‘Dogs of War in Gaza’ – ‘Large Dogs’ of Resistance Beating Israel’s Army Canine Unit


Oketz elite canine unit of the Israeli Army. (Photo: Israel Defense Forces, via Wikimedia Commons)

By Palestine Chronicle Staff  

Amid widespread criticism of Israeli military cruelty towards animals in the Gaza Strip, Israeli newspaper Yedioth Ahronoth published a report on the ‘large dogs’ of the Palestinian Resistance. 

The Israeli Hebrew newspaper Yedioth Ahronoth revealed the failure of dogs trained in the ‘Oketz’ unit of the Israeli army in the face of the huge dogs used by the Palestinian Resistance in the Gaza Strip.

The Israeli claims have not been verified since Palestinians are not known to use dogs in their war against invading Israeli forces.

More Dogs

The Israeli newspaper said in its report published last Wednesday that the Israeli Ministry of Defense has now begun the process of purchasing trained dogs from Europe for use in the Gaza war after the dogs of the Oketz unit failed to carry out their tasks successfully. 

The reason behind their failure, according to the Israeli military, is the claim that they are being attacked by the huge dogs allegedly used by Hamas in the war.

According to the newspaper, the procurement director at the Israeli Ministry of Defense has already begun the process, which will start by obtaining trained dogs, mostly of the Malino breed, from the Netherlands and Germany. 

The new dogs are expected to arrive in the coming months.

Killed in War

The Israeli military is also looking for suppliers of explosive detection dogs, rescue dogs, and attack dogs from other countries as well, with an Israeli delegation currently heading to Europe to promote the move and select the best dogs.

According to the newspaper, the dogs of the Oketz unit help “soldiers a lot in identifying dangerous areas where militants are hiding, or where they plant weapons and rockets, and in many cases, the dogs are killed while carrying out complex tasks in built-up and dangerous areas.”

As a matter of course, Israeli soldiers send dogs deep inside Resistance tunnels fearing that they might be booby-trapped. 

The newspaper acknowledged that so far 17 operational dogs have been killed in fierce battles. It also claimed that Hamas operatives left the large dogs chained inside the targeted houses to scare and mislead the army dogs.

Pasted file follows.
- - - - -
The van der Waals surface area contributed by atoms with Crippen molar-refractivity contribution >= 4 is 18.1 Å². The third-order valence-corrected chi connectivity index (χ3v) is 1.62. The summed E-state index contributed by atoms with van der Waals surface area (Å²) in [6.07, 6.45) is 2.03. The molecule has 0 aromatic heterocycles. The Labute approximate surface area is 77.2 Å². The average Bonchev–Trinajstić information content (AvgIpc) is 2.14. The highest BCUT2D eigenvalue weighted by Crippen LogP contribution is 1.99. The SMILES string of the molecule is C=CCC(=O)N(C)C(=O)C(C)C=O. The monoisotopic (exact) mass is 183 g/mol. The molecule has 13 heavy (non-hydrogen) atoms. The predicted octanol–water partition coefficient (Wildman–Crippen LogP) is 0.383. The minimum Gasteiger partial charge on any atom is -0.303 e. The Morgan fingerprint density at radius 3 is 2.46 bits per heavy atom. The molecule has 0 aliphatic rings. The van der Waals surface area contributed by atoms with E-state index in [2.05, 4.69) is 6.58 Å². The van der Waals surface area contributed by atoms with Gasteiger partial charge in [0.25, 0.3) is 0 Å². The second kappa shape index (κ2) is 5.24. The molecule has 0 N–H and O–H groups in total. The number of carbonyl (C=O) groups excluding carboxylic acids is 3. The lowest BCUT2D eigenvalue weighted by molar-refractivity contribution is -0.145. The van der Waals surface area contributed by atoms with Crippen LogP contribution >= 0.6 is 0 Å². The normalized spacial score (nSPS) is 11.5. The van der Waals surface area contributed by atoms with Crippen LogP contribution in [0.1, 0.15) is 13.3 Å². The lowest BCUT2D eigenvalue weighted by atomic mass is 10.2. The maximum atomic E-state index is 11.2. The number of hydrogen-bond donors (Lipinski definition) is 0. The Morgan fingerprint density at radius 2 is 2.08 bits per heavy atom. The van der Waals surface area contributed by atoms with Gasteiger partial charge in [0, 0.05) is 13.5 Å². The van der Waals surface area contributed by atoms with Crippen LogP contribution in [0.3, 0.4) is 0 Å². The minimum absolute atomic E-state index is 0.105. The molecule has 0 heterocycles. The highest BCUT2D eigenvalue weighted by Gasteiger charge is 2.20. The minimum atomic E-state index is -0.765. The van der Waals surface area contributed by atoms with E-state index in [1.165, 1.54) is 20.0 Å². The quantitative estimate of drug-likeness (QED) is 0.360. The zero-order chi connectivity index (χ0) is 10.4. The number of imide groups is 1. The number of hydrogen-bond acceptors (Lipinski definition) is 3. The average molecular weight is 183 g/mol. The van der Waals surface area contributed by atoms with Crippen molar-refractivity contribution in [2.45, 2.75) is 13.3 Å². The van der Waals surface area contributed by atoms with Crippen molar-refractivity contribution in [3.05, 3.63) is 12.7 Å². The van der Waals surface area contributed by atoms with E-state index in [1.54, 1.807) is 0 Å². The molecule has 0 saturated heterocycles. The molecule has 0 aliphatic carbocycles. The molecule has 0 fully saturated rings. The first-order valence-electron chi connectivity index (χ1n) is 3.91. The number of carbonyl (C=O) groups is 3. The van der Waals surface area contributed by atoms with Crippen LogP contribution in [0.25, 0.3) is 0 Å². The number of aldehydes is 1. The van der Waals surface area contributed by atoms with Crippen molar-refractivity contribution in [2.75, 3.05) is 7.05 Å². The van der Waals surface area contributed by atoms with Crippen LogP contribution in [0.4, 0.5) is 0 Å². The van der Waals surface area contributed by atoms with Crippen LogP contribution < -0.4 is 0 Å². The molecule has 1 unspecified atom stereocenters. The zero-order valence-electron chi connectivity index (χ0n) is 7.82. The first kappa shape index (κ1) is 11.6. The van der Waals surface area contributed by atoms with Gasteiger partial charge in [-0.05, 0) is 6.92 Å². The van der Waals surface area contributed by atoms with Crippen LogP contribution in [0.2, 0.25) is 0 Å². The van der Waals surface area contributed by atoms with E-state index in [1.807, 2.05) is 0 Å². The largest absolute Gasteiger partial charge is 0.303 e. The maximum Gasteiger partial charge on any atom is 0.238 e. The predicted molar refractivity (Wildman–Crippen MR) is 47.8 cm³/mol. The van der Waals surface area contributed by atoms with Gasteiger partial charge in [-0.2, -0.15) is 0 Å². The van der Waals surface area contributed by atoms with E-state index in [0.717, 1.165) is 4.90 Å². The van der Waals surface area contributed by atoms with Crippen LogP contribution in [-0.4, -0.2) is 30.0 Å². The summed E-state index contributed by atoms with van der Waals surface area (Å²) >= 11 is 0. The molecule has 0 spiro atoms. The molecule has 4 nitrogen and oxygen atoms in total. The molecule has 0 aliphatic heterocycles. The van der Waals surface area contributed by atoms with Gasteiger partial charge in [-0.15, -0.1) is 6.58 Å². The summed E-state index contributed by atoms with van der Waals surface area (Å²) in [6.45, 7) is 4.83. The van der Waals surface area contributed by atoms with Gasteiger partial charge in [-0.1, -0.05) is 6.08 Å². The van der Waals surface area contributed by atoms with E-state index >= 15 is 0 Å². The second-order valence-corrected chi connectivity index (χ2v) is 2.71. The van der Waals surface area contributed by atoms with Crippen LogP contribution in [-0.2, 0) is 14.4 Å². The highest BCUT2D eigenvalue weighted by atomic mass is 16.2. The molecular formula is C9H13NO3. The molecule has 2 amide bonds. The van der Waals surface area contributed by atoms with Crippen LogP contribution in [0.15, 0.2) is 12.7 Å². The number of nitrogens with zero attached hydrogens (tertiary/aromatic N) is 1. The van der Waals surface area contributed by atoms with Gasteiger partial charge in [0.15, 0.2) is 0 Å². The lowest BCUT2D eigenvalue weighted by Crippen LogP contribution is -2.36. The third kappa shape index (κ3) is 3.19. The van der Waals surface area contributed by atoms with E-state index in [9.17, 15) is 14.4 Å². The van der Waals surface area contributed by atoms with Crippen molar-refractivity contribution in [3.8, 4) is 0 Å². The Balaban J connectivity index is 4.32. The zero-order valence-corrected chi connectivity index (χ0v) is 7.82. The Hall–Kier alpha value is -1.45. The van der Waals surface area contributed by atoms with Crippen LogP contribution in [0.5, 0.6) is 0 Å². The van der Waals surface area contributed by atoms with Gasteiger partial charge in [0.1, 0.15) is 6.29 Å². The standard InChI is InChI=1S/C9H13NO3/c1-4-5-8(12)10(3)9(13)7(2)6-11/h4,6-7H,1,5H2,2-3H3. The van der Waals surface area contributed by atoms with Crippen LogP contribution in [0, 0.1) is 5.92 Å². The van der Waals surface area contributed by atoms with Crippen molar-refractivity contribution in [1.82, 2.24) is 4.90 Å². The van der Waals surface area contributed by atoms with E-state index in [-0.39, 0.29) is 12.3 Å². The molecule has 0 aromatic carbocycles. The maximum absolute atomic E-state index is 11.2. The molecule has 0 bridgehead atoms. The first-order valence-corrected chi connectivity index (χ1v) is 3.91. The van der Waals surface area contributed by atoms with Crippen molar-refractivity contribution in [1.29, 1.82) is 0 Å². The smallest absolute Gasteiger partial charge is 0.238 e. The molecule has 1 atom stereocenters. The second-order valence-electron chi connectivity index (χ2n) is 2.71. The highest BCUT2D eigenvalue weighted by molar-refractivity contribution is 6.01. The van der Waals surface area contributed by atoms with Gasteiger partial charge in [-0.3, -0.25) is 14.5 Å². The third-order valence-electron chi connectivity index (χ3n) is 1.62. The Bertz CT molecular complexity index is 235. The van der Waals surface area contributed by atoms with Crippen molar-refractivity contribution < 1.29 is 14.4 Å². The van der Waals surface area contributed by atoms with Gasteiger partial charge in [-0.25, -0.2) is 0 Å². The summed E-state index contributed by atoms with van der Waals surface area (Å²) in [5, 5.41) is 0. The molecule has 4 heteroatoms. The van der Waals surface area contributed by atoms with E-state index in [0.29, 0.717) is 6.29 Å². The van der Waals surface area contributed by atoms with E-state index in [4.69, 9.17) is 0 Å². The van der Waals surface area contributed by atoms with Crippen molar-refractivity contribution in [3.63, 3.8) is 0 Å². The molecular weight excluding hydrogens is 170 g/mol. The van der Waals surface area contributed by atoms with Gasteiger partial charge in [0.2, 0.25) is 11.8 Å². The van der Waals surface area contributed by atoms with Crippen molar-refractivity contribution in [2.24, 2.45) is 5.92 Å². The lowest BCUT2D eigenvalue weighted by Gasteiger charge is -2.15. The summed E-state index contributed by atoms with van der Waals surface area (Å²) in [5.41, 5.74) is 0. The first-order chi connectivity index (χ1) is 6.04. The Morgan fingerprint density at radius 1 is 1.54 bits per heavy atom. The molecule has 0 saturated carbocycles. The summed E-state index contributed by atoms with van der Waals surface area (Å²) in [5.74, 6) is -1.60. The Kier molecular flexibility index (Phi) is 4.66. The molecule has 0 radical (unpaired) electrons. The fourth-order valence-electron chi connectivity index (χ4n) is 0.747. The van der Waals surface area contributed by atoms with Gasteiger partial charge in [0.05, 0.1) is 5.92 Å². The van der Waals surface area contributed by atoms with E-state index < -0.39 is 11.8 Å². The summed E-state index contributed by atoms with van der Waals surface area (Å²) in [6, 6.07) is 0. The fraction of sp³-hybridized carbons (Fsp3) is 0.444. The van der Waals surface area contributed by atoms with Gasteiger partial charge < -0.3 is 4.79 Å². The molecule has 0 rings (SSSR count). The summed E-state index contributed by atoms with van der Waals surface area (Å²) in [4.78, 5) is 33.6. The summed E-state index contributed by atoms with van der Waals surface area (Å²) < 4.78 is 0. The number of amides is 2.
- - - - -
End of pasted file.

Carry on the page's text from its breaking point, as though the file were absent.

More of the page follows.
Thousands of Palestinian animals have been killed by the Israeli military, or have been shot by soldiers. They include house pets, stray animals, and even zoo animals. 

‘Killed or Starved to Death’ – Gaza Animals not Spared in Israeli Assault

Thousands of dogs and cats have also become homeless when their owners were killed or forced to flee seeking safety from Israeli bombs.  

This could explain why many dogs have been left chained, especially in the northern regions, where Israel used fire belts to destroy whole neighborhoods, often along with their inhabitants. 

Oketz Means ‘Bite’ 

“There are unusual events that may hinder the work of the dogs of the Oketz unit, which are sent to the scene to make sure there are no improvised explosive devices or gunmen ambushing the soldiers,” Yedioth Ahronoth quoted an Israeli source as saying.

“The dogs of the Oketz unit are really skilled at ignoring noise, bullets and the presence of other animals, such as cats and dogs, but in such situations the huge dogs of Gaza may try to attack the dogs of the unit and thus hinder their work,” the source added. 

The newspaper claimed that the trained dogs found at least 160 sites with explosives in the Gaza Strip and that they helped arrest dozens of Hamas members. 

The claims cannot be verified by independent sources. 

‘Oketz’ means ‘bite’ or ‘nahash’ in Hebrew, and is a military unit of the Marom Special Operations Brigade in the occupation army. It is considered one of the best trained dog units in the world.

Established in 1974 at the Sirkin base, the Oketz unit started with only 11 recruited dogs before later expanding to hundreds.

The unit’s work began clandestinely during the seventies and eighties before it was officially announced in 1988, following an operation in southern Lebanon.

According to Israeli reports, puppies from dogs originating from specialized farms from Belgium and Germany are brought in at the age of no more than 6 months, and then after evaluation by experts, they are purchased at a cost of about $ 10,000 or $ 15,000 per puppy.

The puppies undergo a rehabilitation course with the aim of improving the use of the sense of smell for a year, in addition to receiving the required vaccines before starting to work for another year with the branches of the special forces in the occupation army, such as ‘Dovdovan’ and ‘Al-Igoz’, in preparation for their inclusion in Oketz.

(PC, AJA)





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